Boris Johnson’s unsigned letter to European Council President Donald Tusk

Boris Johnson has sent a letter to EU leaders asking for a delay to the Brexit deadline - but has also told them he doesn't want one.

The British Prime Minister said he would not negotiate a Brexit delay with the EU, after MPs voted in favour of an extension by a majority of 16.

The British Prime Minister got a senior diplomat to send an unsigned photocopy of the call by MPs to delay withdrawal from the bloc.

The stance is likely to spark a fierce political row.

The move came after a defiant Prime Minister told the Commons he will not negotiate a fresh Brexit extension with the EU.

Mr Johnson rang European leaders, including Mr Tusk, declaring that the letter “is Parliament’s letter, not my letter”.

In a second note to European Council president Donald Tusk, the PM said a Brexit extension would be “deeply corrosive”.

The development came as Mr Johnson wrote to all Tory MPs and peers insisting that he will tell Brussels a further Brexit delay is “not a solution” to the situation.

<figcaption class='imgFCap'>A letter written by British Prime Minister Boris Johnson to MPs saying he will tell the EU that ‘further delay is not a solution’ (Downing Street/PA)</figcaption>
A letter written by British Prime Minister Boris Johnson to MPs saying he will tell the EU that ‘further delay is not a solution’ (Downing Street/PA)

Amid noisy Commons scenes, Mr Johnson insisted that he was not “daunted or dismayed” by the vote result, and remained committed to taking Britain out by October 31.

“I will not negotiate a delay with the EU, neither does the law compel me to do so,” he said.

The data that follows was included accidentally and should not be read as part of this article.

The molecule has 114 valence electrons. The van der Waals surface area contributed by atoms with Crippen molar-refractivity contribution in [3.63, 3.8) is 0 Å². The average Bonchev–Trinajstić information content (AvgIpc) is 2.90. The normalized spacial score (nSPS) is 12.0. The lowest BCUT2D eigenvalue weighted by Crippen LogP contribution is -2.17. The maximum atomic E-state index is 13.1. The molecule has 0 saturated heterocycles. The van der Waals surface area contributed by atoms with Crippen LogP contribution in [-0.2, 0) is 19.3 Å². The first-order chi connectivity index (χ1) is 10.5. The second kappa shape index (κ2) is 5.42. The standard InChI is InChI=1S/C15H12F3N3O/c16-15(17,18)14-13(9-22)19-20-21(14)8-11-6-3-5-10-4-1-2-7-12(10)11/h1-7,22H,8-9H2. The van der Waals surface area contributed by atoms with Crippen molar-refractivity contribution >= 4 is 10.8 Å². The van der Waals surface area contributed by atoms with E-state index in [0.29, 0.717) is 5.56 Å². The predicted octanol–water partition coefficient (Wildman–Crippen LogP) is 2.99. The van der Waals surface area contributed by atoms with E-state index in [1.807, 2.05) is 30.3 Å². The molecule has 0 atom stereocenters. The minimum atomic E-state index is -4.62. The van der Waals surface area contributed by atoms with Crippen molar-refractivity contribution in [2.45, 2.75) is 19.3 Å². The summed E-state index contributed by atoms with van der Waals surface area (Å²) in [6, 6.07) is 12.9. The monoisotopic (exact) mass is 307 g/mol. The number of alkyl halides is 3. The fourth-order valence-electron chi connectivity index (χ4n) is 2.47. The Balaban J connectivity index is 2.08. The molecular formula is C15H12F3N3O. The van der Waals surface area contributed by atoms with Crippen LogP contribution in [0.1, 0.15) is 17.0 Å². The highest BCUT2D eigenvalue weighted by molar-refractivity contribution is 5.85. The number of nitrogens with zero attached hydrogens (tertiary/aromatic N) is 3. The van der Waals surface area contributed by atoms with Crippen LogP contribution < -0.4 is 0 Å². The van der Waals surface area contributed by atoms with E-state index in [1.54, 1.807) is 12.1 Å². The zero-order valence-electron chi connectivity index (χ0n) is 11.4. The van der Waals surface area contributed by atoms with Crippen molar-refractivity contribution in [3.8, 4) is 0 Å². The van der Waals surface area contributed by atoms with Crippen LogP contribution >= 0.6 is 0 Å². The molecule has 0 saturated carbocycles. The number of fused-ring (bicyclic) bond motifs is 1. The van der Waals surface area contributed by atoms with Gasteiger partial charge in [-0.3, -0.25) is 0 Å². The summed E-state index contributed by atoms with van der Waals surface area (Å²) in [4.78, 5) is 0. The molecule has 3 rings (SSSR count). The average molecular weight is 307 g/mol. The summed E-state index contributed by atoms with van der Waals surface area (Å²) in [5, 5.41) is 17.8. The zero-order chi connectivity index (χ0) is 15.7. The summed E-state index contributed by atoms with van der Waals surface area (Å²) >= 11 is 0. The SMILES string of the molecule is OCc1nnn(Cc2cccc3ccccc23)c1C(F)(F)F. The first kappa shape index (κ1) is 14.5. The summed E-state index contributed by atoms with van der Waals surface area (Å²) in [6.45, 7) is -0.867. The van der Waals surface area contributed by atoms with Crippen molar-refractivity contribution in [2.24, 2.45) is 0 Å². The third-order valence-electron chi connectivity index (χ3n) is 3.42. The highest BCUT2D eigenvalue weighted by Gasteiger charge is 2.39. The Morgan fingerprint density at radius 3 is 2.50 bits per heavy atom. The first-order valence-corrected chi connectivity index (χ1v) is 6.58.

Asked if previous statements from ministers that the Government would comply with the law as it still stood, the British Prime Minister’s official spokesman told a Westminster briefing: “governments comply with the law.”

The European Commission’s chief spokeswoman Mina Andreeva urged the UK Government “to inform us about the next steps as soon as possible”.

The Benn Act set a deadline of 11pm on Saturday for Mr Johnson to get a deal if the UK is to leave on October 31, otherwise he is supposed to seek an extension.

Full text of the letter sent by Boris Johnson to European Council President Donald Tusk to meet the requirements of the Benn Act

Dear Mr President,

The UK Parliament has passed the European Union (Withdrawal) (No.2) Act 2019. Its provisions now require Her Majesty’s Government to seek an extension of the period provided under Article 50(3) of the Treaty on European Union, including as applied by Article 106a of the Euratom Treaty, currently due to expire at 11.00pm GMT on October 31, 2019, until 11.00pm GMT on January, 31 2020.

I am writing therefore to inform the European Council that the United Kingdom is seeking a further extension to the period provided under Article 50(3) of the Treaty on European Union, including as applied by Article 106a of the Euratom Treaty. The United Kingdom proposes that this period should end at 11.00pm GMT on January 31, 2020. If the parties are able to ratify before this date, the Government proposes that the period should be terminated early.

Yours sincerely,

Prime Minister of the United Kingdom of Great Britain and Northern Ireland

<figcaption class='imgFCap'>Unsigned letter from Boris Johnson to Donald Tusk (UK Government/PA)</figcaption>
Unsigned letter from Boris Johnson to Donald Tusk (UK Government/PA)

Boris Johnson's personal letter to Donald Tusk in full